From the University of Virginia to the College of William and Mary, the commonwealth has some excellent places to pursue higher education. Paying for a four-year degree in Virginia, though, can be challenging, as college tuition and fees in the Old Dominion are higher than the national average.
If you are not independently wealthy, you may be looking for financial aid to help you achieve your educational goals. While a conviction for driving under the influence may not affect your entire financial aid package, some of your funds may be at risk.
Government financial aid
The federal government offers grants, loans and work-study funds to many students who meet financial eligibility requirements. While a conviction for possessing or distributing controlled substances often results in a suspension of government-backed financial aid, a basic DUI conviction is not likely to affect your subsidized funds.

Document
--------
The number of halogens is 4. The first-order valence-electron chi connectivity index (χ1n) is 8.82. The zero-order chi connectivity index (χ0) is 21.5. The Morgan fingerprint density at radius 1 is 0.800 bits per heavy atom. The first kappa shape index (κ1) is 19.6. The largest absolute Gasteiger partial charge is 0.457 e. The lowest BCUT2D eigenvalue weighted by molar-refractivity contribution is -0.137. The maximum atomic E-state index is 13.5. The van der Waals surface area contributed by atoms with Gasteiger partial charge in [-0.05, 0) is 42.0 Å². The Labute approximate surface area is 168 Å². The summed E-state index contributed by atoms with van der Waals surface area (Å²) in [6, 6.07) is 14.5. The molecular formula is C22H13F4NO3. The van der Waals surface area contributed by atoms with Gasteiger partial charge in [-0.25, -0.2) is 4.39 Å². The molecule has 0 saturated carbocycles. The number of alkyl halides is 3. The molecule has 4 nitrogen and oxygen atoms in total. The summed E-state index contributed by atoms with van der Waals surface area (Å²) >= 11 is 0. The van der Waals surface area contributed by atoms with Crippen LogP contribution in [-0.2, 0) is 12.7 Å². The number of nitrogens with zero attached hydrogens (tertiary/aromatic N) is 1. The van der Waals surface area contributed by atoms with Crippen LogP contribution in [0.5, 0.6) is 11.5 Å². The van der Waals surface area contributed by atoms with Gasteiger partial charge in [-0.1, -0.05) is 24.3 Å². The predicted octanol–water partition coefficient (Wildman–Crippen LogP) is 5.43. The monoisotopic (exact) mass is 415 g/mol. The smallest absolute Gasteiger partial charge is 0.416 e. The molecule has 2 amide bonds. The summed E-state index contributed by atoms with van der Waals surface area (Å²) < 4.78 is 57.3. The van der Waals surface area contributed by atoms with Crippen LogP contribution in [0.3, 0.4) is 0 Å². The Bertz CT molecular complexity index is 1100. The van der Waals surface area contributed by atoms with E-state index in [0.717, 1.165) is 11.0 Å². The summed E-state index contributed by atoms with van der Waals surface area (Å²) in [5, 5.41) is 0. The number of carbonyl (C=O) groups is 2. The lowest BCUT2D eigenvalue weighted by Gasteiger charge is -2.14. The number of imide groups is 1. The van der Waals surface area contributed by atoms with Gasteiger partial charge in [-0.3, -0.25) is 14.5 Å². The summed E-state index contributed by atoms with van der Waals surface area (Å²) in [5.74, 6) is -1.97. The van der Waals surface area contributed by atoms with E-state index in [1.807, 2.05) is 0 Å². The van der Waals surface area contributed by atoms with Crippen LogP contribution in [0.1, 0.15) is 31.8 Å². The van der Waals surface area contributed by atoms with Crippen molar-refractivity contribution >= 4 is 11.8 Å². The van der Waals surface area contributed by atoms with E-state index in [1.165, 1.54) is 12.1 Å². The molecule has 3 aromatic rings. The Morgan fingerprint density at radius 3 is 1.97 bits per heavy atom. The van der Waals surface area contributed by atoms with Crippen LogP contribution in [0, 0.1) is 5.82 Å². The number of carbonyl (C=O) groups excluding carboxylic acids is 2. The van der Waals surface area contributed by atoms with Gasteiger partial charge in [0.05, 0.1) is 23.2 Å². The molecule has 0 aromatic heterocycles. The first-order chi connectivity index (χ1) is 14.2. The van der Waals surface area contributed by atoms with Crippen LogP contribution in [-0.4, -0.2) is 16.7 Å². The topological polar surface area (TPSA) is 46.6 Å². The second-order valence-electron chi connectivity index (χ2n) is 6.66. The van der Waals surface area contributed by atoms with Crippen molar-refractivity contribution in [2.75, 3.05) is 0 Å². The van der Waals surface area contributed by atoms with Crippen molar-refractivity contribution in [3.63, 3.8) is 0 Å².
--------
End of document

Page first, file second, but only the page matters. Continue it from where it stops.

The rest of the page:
Many private organizations award both merit-based and need-based scholarships to deserving students in the commonwealth. If you receive funds from one of these organizations, you should check the organization’s rules to determine how a DUI conviction may affect your scholarship.
University financial assistance
If you have athletic prowess, an impressive grade point average or special skills, your university may offer you a scholarship or stipend. Still, you likely must comply with a code of conduct to qualify for these dollars. If your DUI arrest or conviction violates that code, you may lose your university financial assistance. You may also be vulnerable to academic discipline, such as suspension or even expulsion.
While a DUI arrest is likely to cause you some stress, you may still be able to afford your higher education. Ultimately, though, the steps you take to defend yourself after your arrest may make a considerable difference in your college budget.